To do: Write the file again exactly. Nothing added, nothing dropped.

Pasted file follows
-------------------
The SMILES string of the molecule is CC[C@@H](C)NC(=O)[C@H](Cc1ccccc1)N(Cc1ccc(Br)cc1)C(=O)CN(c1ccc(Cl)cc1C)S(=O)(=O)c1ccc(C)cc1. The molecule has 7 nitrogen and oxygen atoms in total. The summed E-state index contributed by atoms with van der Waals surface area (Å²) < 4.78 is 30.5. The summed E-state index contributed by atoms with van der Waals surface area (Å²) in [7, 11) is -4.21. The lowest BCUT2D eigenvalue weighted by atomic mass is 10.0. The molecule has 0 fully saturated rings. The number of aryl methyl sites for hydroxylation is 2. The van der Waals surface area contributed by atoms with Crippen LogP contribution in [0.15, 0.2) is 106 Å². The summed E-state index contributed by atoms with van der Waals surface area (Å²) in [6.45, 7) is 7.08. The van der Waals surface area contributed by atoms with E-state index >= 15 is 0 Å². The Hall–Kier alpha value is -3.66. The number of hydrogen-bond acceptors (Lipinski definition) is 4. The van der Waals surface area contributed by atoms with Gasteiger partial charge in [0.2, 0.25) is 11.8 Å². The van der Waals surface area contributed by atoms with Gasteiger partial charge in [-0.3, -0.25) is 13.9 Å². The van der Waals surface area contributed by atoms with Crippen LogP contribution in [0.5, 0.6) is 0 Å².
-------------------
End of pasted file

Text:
The SMILES string of the molecule is CC[C@@H](C)NC(=O)[C@H](Cc1ccccc1)N(Cc1ccc(Br)cc1)C(=O)CN(c1ccc(Cl)cc1C)S(=O)(=O)c1ccc(C)cc1. The molecule has 7 nitrogen and oxygen atoms in total. The summed E-state index contributed by atoms with van der Waals surface area (Å²) < 4.78 is 30.5. The summed E-state index contributed by atoms with van der Waals surface area (Å²) in [7, 11) is -4.21. The lowest BCUT2D eigenvalue weighted by atomic mass is 10.0. The molecule has 0 fully saturated rings. The number of aryl methyl sites for hydroxylation is 2. The van der Waals surface area contributed by atoms with Crippen LogP contribution in [0.15, 0.2) is 106 Å². The summed E-state index contributed by atoms with van der Waals surface area (Å²) in [6.45, 7) is 7.08. The van der Waals surface area contributed by atoms with E-state index >= 15 is 0 Å². The Hall–Kier alpha value is -3.66. The number of hydrogen-bond acceptors (Lipinski definition) is 4. The van der Waals surface area contributed by atoms with Gasteiger partial charge in [0.2, 0.25) is 11.8 Å². The van der Waals surface area contributed by atoms with Gasteiger partial charge in [-0.3, -0.25) is 13.9 Å². The van der Waals surface area contributed by atoms with Crippen LogP contribution in [0.5, 0.6) is 0 Å².